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December 08, 2004

It's the cognitive dissonance, stupid

Orcinus settles the anti-war marginalization battle with this paragraph [found through Atrios]:

So really, what doesn't help matters is evading the issue by implying the people who opposed the Iraq war -- that is, the people who were right -- not only are unqualified to contribute, but must be evicted from the ranks of liberalism. That, in fact, is the opposite of an honest conversation.

040324_clarkeIndeed the whole discussion is more of the blame-liberals-first, self-hating-Beltway-Democrat garbage that The New Republic has been pushing for ages. The problem we've had -- and that the nation as a whole has -- is that we don't realize the degree to which the Bush administration has felt free to be dishonest and divisive with this issue. We have a history of honest stewardship in our government, especially when it came to matters of national security. Even the Senate is utterly dependent on the good faith and competence of those in the executive branch. And guess what? It's not there anymore, and 51% just doesn't realize it, or doesn't want to. Forget about Michael Moore -- read Richard Clarke, and you'll see just how incompetent and dishonest this administration has been from the get-go.

So, considering that we don't have the luxury or desire to purge MoveOn and the folks who dare criticize utterly inappropriate and ineffective terror policies: Where do we go from here? If liberals and Democrats don't honestly feel in their heart of hearts that we can do a better job of fighting terrorism (Islamofascism, if you will), then we don't deserve to win anything anyway. But if we do have a reality-based strategy, then what is it? (Calling Mr. Clarke... calling Ed Markey...)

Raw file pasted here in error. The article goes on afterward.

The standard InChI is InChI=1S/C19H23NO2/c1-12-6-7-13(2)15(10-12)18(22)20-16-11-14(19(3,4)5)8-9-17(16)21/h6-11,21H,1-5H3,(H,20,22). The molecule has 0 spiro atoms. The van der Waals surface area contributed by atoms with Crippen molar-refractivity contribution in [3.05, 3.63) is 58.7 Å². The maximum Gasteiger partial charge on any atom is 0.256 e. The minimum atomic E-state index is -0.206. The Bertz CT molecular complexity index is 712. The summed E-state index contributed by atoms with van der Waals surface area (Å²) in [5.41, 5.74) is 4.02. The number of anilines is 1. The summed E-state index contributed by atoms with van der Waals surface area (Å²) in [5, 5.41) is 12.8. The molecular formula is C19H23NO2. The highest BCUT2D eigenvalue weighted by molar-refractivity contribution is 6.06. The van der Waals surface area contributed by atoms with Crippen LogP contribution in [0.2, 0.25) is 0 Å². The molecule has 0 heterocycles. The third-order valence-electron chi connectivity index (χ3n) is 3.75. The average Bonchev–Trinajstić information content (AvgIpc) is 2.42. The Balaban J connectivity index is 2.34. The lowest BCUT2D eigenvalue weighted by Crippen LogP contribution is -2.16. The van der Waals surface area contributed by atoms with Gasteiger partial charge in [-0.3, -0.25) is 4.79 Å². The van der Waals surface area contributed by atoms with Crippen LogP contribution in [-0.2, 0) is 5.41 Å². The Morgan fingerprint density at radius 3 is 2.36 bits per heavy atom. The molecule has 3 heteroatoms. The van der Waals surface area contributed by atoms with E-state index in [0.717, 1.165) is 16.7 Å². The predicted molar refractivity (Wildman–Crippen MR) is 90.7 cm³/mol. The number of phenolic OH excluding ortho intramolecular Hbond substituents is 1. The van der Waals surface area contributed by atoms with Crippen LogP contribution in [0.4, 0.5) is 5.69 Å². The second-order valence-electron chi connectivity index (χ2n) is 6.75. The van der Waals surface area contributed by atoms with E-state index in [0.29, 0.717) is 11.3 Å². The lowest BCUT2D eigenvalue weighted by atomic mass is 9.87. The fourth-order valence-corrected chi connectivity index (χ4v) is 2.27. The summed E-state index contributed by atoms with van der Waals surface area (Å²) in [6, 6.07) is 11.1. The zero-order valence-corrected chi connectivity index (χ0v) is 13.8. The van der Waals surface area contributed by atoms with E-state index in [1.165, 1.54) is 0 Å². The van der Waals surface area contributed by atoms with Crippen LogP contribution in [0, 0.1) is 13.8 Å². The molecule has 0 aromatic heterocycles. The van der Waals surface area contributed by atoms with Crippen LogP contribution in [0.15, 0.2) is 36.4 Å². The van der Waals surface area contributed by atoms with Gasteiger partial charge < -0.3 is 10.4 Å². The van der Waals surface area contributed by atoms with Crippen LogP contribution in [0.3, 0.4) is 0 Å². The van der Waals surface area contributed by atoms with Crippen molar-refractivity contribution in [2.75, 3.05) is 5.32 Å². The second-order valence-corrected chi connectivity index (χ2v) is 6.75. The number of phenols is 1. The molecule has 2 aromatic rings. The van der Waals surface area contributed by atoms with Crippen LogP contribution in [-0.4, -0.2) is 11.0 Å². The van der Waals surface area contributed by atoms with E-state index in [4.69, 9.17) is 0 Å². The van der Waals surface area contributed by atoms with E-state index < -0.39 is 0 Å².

Let's get to it. Get it right and tell the truth.

 

Posted by Charley on the MTA at 10:02 AM in National | Permalink

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Comments

Orcinus is making a show of disagreeing with Beinart, but he agrees with Beinart's main point: ending terrorism needs to be central, and people who aren't willing to be obvious about that aren't welcome.

Beinart doesn't go so far as to say that liberals ought to have supported invading Iraq. He says that they should have opposed the invasion on the grounds that it would be ineffective in controlling terrorism, not on the grounds that opposing terrorism was less important than domestic issues. Certainly many did take this position, but not all did. (I don't see Beinart disputing that the Iraq invasion was, in fact, ineffective on those grounds. As well as disgraceful in other ways.)

But I want to know: are Michael Moore and Move On, who Beinart singles out, actually opposed to making ending terrorism a central cause? I haven't seen Fahrenheit 9/11, or seen Move On's ads. To say the Bush administration misled the public to justify going to war against Iraq is not to say that the importance of terrorism itself is being overstated. There are people out there arguing that the entire terrorist threat is a government / media-manufactured reality. Are MM among them? I thought MMs were crunchy, not soft.

Beinart does, as Orcinus complains, equate "terrorism" with "totalitarian Islam." And this is a fair point: we identify terrorists by their actions, not the specific beliefs that motivate them. But this is a minor point: 9/11, Madrid, Theo van Gogh and the second murder a few weeks later, and the new bombing in Spain establish, I think, that totalitarian Islam is the current threat to beat.

Posted by: Jim Blandy | Dec 15, 2004 11:35:41 AM

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